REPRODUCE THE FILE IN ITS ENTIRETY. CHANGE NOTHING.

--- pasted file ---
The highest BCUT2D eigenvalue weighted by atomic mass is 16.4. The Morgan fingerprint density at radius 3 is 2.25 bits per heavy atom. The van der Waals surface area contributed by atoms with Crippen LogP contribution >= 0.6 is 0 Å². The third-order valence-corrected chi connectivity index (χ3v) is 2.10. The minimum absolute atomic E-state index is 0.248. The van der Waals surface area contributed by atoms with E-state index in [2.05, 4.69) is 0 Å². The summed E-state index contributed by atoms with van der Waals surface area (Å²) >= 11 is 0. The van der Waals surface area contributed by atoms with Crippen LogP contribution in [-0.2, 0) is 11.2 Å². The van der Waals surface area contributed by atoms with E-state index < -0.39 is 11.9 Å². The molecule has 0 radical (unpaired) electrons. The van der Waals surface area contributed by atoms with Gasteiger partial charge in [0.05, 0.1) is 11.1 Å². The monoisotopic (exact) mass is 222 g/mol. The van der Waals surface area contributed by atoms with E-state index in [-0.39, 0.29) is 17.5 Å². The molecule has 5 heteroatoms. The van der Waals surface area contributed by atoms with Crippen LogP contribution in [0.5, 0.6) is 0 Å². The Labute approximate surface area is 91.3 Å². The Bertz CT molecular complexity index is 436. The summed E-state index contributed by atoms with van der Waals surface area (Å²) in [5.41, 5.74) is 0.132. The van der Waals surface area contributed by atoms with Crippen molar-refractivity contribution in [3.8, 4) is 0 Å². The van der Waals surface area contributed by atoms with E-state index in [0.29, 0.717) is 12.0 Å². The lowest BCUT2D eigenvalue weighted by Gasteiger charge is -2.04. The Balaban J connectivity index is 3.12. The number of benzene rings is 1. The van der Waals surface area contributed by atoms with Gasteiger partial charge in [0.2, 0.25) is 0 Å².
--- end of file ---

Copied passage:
The highest BCUT2D eigenvalue weighted by atomic mass is 16.4. The Morgan fingerprint density at radius 3 is 2.25 bits per heavy atom. The van der Waals surface area contributed by atoms with Crippen LogP contribution >= 0.6 is 0 Å². The third-order valence-corrected chi connectivity index (χ3v) is 2.10. The minimum absolute atomic E-state index is 0.248. The van der Waals surface area contributed by atoms with E-state index in [2.05, 4.69) is 0 Å². The summed E-state index contributed by atoms with van der Waals surface area (Å²) >= 11 is 0. The van der Waals surface area contributed by atoms with Crippen LogP contribution in [-0.2, 0) is 11.2 Å². The van der Waals surface area contributed by atoms with E-state index < -0.39 is 11.9 Å². The molecule has 0 radical (unpaired) electrons. The van der Waals surface area contributed by atoms with Gasteiger partial charge in [0.05, 0.1) is 11.1 Å². The monoisotopic (exact) mass is 222 g/mol. The van der Waals surface area contributed by atoms with E-state index in [-0.39, 0.29) is 17.5 Å². The molecule has 5 heteroatoms. The van der Waals surface area contributed by atoms with Crippen LogP contribution in [0.5, 0.6) is 0 Å². The Labute approximate surface area is 91.3 Å². The Bertz CT molecular complexity index is 436. The summed E-state index contributed by atoms with van der Waals surface area (Å²) in [5.41, 5.74) is 0.132. The van der Waals surface area contributed by atoms with Crippen molar-refractivity contribution in [3.8, 4) is 0 Å². The van der Waals surface area contributed by atoms with E-state index in [0.29, 0.717) is 12.0 Å². The lowest BCUT2D eigenvalue weighted by Gasteiger charge is -2.04. The Balaban J connectivity index is 3.12. The number of benzene rings is 1. The van der Waals surface area contributed by atoms with Gasteiger partial charge in [0.2, 0.25) is 0 Å².